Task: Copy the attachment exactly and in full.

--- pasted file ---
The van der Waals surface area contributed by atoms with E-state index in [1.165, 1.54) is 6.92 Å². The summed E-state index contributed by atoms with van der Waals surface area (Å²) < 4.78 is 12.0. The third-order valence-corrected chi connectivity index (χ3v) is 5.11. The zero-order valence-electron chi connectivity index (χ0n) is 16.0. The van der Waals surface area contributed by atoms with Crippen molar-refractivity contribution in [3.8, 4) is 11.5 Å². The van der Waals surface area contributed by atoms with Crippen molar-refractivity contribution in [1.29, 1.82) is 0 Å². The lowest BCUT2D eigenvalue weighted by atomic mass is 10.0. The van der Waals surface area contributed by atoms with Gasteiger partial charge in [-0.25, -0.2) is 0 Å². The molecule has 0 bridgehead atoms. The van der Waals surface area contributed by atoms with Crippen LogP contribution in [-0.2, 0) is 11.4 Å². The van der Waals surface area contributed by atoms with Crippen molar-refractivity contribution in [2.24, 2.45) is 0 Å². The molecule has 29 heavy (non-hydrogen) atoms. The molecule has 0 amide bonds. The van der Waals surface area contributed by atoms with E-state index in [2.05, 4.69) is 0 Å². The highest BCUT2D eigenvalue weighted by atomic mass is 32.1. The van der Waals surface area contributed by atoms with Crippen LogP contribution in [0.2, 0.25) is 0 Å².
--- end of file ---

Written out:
The van der Waals surface area contributed by atoms with E-state index in [1.165, 1.54) is 6.92 Å². The summed E-state index contributed by atoms with van der Waals surface area (Å²) < 4.78 is 12.0. The third-order valence-corrected chi connectivity index (χ3v) is 5.11. The zero-order valence-electron chi connectivity index (χ0n) is 16.0. The van der Waals surface area contributed by atoms with Crippen molar-refractivity contribution in [3.8, 4) is 11.5 Å². The van der Waals surface area contributed by atoms with Crippen molar-refractivity contribution in [1.29, 1.82) is 0 Å². The lowest BCUT2D eigenvalue weighted by atomic mass is 10.0. The van der Waals surface area contributed by atoms with Gasteiger partial charge in [-0.25, -0.2) is 0 Å². The molecule has 0 bridgehead atoms. The van der Waals surface area contributed by atoms with Crippen LogP contribution in [-0.2, 0) is 11.4 Å². The van der Waals surface area contributed by atoms with Crippen molar-refractivity contribution in [2.24, 2.45) is 0 Å². The molecule has 29 heavy (non-hydrogen) atoms. The molecule has 0 amide bonds. The van der Waals surface area contributed by atoms with E-state index in [2.05, 4.69) is 0 Å². The highest BCUT2D eigenvalue weighted by atomic mass is 32.1. The van der Waals surface area contributed by atoms with Crippen LogP contribution in [0.2, 0.25) is 0 Å².